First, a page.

Innovation Minister Navdeep Bains says the federal government is still trying to work out how Canada can use technology to fight COVID-19 through contact tracing — the critical public health measure of tracking people who may have been exposed to the virus.
The practice involves finding those who have come in contact with individuals who have tested positive for COVID-19 and alerting them of the potential need for testing or self-isolation.
Dr. Theresa Tam, Canada’s chief public health officer, has called testing and contact tracing two key measures that need to be up and running before physical distancing restrictions can be eased.
WATCH | Bains on tech for contact tracing
“As we get this first wave under control, the absolute key is to have sensitive systems to detect any new cases and then to do rigorous contact tracing around those cases,” she said during a news conference last week.
However, contact tracing can be labour intensive as volunteers try to find out whether a patient, for example, visited a grocery store or took public transit before they knew they were positive.
Which is why some countries are looking for digital solutions.
“All options are on the table. We’re going to deploy all the tools that we need to make sure we protect Canadians’ health and well being,” said Bains during a press conference today.
“It’s still early stages and we’ve engaged with a robust group of people across the country that are working on some early stage technology projects. But we haven’t made any final determinations in terms of what we want to support and move forward with.”
Privacy commissioner releases guidelines
Singapore has seen success with its “Trace Together” app and both the Australian and German governments plan on launching similar tools in the coming weeks.
Apple and Google are teaming up on a contact-tracing app which would use a new software on both iPhones and Android phones to make it easier to use Bluetooth wireless technology to track down people who may have been infected with the virus.
Bains’s office didn’t respond to a request about whether Canada is talking to the two tech giants about their software, but the minister said the Canadian government is looking at what other countries are doing to deploy technology in contact tracing.
“We’re looking at other jurisdictions. We want to make sure that if we are moving forward in that area that we also deal with issues with respect to privacy in a meaningful way,” he said.
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Privacy activists around the world have called for a balance between civil liberties and public welfare, warning that tracking apps need to designed so that governments cannot abuse them.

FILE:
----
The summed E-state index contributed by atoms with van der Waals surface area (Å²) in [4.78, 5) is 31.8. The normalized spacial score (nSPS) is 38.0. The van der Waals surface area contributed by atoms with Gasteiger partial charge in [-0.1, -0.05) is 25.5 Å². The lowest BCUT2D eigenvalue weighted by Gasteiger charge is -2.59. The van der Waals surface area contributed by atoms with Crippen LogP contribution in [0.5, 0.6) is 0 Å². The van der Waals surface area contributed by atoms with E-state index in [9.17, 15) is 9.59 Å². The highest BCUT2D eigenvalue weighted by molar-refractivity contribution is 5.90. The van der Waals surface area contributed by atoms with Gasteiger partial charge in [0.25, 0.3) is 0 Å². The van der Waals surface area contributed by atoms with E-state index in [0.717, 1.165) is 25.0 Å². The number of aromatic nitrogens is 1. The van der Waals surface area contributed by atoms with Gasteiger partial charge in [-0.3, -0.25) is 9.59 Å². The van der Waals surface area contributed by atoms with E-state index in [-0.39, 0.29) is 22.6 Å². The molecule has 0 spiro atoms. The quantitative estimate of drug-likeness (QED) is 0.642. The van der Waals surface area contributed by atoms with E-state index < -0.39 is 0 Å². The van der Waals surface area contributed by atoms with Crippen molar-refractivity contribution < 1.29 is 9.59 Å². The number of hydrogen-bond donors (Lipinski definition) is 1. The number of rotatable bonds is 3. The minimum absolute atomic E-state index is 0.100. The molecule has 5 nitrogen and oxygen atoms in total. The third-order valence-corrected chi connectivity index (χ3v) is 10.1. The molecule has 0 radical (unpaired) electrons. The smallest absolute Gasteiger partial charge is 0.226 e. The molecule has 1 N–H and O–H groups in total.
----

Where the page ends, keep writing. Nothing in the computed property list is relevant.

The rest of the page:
Earlier today, the Office of the Privacy Commissioner of Canada released a guide for government institutions to follow while responding to the COVID-19 crisis.
“The urgency of limiting the spread of the virus is understandably a significant challenge for government and public health authorities, who are looking for ways to leverage personal information and ‘Big Data’ to contain and gain insights about the novel virus and the global threat it presents,” says the document.
“We may see more extraordinary and less voluntary measures being contemplated, and some of these measures will have significant implications for privacy and civil liberties.”
The federal commissioner’s office said any initiatives in this space need to be science-based, have a clear legal basis and use aggregate (or non-identifiable) data whenever possible.
Personal information must be used to protect public health and for no other purpose, and data collected during this period should be destroyed when the crisis ends, says the document.
While Bains’ department decides whether to use such technology to track the virus, Health Canada says it’s helping the provinces bolster their contact-tracing programs.
The department put out a call earlier this month for volunteers and as of Friday 36,000 Canadians had registered, said department spokesperson Natalie Mohamed.
Health Canada also has reached out to federal public servants in non-essential jobs and has asked for volunteers through various faculties of health, public health and science across the country. They plan on putting a call out to associations representing health professionals and health science associations for retirees, said Mohamed.
“The government of Canada is reaching out for surge capacity in stages,” she said.
“The skills required include case management, data collection and management, public outreach and telephone interview skills. As needs evolve, support in other areas requiring assistance will be provided. “